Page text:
• incomplete (BI-RADS 0), report CPT category-II 3340F;
  • negative (BI-RADS 1), report CPT category-II 3341F;
  • benign (BI-RADS 2), report CPT category-II 3342F;
  • probably benign (BI-RADS 3), report CPT category-II 3343F;
  • suspicious (BI-RADS 4), report CPT category-II 3344F;
  • highly suggestive (BI-RADS 5), report CPT category-II 3345F; and
  • cancer, under treatment (BI-RADS 6), report 3350F.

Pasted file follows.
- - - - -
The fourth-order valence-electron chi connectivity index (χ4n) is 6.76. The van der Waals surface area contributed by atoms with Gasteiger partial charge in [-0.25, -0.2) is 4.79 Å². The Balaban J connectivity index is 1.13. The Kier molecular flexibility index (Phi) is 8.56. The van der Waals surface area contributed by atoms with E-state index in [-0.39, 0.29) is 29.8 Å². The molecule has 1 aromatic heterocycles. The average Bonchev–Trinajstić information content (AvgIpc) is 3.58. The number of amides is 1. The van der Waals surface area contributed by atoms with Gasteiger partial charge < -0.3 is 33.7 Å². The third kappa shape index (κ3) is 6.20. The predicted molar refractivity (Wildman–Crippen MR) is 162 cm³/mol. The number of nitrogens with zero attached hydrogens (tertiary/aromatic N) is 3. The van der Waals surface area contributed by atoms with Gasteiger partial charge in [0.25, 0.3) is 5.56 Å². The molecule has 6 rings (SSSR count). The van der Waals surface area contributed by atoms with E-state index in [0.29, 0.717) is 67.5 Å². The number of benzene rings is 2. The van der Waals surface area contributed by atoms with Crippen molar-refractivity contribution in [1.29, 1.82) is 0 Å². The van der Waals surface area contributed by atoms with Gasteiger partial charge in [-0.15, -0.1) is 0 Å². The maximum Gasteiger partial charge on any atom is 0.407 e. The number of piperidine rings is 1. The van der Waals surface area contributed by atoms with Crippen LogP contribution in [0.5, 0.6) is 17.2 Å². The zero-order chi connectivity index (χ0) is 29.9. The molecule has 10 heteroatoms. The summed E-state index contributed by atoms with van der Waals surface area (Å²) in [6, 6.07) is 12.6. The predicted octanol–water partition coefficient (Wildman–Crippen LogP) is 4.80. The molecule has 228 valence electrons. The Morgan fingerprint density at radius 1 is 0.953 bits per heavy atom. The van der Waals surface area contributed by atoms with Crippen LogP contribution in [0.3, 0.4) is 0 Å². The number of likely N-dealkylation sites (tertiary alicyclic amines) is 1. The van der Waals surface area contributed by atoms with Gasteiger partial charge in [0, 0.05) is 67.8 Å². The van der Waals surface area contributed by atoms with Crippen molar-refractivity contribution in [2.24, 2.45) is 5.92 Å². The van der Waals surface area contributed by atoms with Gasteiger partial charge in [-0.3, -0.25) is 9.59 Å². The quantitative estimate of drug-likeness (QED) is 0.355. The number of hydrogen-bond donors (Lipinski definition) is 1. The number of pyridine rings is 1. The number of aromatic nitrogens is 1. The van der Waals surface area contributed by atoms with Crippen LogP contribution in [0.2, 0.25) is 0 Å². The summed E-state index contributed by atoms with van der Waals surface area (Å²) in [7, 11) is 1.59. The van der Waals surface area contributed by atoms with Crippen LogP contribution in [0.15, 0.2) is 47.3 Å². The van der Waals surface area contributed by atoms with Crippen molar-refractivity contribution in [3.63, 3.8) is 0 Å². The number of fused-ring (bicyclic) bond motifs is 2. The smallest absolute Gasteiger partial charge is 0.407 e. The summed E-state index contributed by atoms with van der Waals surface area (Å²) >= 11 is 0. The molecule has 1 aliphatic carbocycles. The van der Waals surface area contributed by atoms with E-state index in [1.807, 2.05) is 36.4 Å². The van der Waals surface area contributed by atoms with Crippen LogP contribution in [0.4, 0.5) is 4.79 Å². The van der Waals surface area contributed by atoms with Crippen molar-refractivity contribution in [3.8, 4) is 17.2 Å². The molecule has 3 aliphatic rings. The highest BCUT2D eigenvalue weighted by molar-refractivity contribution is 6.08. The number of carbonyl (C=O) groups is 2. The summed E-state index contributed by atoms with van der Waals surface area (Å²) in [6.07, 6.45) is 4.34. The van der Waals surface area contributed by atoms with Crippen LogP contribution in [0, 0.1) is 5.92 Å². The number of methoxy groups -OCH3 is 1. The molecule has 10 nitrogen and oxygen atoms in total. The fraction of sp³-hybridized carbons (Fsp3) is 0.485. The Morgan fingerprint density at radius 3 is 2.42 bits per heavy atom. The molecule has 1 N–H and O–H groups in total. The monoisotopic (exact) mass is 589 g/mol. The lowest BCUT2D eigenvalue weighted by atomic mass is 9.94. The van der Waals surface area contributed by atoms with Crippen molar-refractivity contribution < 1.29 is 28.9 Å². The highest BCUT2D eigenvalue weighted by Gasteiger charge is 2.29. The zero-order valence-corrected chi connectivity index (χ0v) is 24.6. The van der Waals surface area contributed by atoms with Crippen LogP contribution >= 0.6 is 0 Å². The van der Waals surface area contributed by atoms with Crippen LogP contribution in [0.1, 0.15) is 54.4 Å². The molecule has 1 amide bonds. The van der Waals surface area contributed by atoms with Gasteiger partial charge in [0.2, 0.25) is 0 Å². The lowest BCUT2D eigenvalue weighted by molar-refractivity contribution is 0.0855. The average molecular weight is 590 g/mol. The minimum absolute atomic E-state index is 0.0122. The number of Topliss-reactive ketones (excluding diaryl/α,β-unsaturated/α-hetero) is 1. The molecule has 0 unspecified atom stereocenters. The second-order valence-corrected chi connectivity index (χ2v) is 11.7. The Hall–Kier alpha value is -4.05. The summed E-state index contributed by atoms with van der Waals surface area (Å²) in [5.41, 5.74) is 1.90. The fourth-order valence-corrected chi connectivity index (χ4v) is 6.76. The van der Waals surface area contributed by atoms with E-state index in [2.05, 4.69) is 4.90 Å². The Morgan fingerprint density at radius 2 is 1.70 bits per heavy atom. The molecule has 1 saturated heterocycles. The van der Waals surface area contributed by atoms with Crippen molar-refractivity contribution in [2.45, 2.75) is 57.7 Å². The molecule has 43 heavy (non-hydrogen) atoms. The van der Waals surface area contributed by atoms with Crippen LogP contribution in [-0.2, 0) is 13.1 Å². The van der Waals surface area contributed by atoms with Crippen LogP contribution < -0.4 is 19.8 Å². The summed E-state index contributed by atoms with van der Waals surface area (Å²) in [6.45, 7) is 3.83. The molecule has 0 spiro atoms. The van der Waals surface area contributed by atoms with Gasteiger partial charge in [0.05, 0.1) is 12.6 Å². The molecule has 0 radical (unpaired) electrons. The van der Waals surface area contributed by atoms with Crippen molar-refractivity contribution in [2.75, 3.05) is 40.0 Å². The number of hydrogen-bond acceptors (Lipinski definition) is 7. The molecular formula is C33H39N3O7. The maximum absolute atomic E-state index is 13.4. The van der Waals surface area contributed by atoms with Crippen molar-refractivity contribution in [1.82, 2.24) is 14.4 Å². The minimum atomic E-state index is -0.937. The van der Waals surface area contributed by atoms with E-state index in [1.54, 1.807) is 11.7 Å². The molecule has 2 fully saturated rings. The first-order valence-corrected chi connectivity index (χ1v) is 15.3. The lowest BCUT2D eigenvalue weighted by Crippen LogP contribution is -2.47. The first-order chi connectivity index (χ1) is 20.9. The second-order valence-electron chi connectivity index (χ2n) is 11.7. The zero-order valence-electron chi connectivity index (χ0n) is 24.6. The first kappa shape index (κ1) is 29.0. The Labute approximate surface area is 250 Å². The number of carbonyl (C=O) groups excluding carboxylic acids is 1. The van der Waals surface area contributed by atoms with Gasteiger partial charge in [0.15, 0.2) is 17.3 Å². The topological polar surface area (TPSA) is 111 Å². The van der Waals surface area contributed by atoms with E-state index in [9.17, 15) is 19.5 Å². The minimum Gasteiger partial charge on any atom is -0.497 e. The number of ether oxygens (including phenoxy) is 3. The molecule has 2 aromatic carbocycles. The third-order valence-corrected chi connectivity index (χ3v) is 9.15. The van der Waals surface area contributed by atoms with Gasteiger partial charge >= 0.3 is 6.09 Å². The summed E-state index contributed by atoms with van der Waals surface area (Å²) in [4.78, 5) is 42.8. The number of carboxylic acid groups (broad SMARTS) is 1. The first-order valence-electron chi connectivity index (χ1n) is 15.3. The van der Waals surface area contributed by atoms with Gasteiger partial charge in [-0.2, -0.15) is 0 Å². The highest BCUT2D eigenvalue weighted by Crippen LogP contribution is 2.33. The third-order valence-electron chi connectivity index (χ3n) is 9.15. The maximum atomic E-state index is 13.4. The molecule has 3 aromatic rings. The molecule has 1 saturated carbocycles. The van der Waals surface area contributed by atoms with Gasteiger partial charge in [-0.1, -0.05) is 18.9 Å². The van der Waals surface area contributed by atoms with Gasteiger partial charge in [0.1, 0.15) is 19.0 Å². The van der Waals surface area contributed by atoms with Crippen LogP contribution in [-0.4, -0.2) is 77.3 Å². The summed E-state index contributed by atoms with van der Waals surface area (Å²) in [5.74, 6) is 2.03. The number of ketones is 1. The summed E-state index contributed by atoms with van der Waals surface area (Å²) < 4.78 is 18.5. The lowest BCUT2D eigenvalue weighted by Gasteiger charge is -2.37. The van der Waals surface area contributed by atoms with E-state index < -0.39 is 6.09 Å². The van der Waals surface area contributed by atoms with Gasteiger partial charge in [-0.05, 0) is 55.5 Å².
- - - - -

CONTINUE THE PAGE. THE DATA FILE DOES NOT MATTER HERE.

This measure was brought about because, as Allen explains, “A patient undergoing a probably benign screening mammogram probably shouldn’t go straight to a six-month follow-up examination. All you have to report is that there is a screening mammogram and that there is a BI-RADS number assigned. If there’s screening, and it’s a BI-RADS 3, you are going to get dinged, and if more than 20% look like that, you will not make the measure.” Exposure Time Reported for Procedures Using Fluoroscopy (Measure 145) Step 1.—Is the patient eligible? He or she must be a Medicare patient aged 18 years or older undergoing a procedure that uses fluoroscopy. Step 2.—Does the patient meet the measure? Radiation exposure or exposure time must be reported in the final report and coded as CPT category-II 6045F. Radiation exposure or exposure time not in a final report using fluoroscopy must be coded as CPT category-II 6045F-8P. Because there are a total of 229 CPT codes for which fluoroscopy can be used (and thus too many failure points), Allen is not optimistic about radiology practices achieving the 80% compliance rate needed to get paid. “I’m thankful that there are three measures that we can report without doing this one, because I think this is going to be a hard one,” Allen concludes.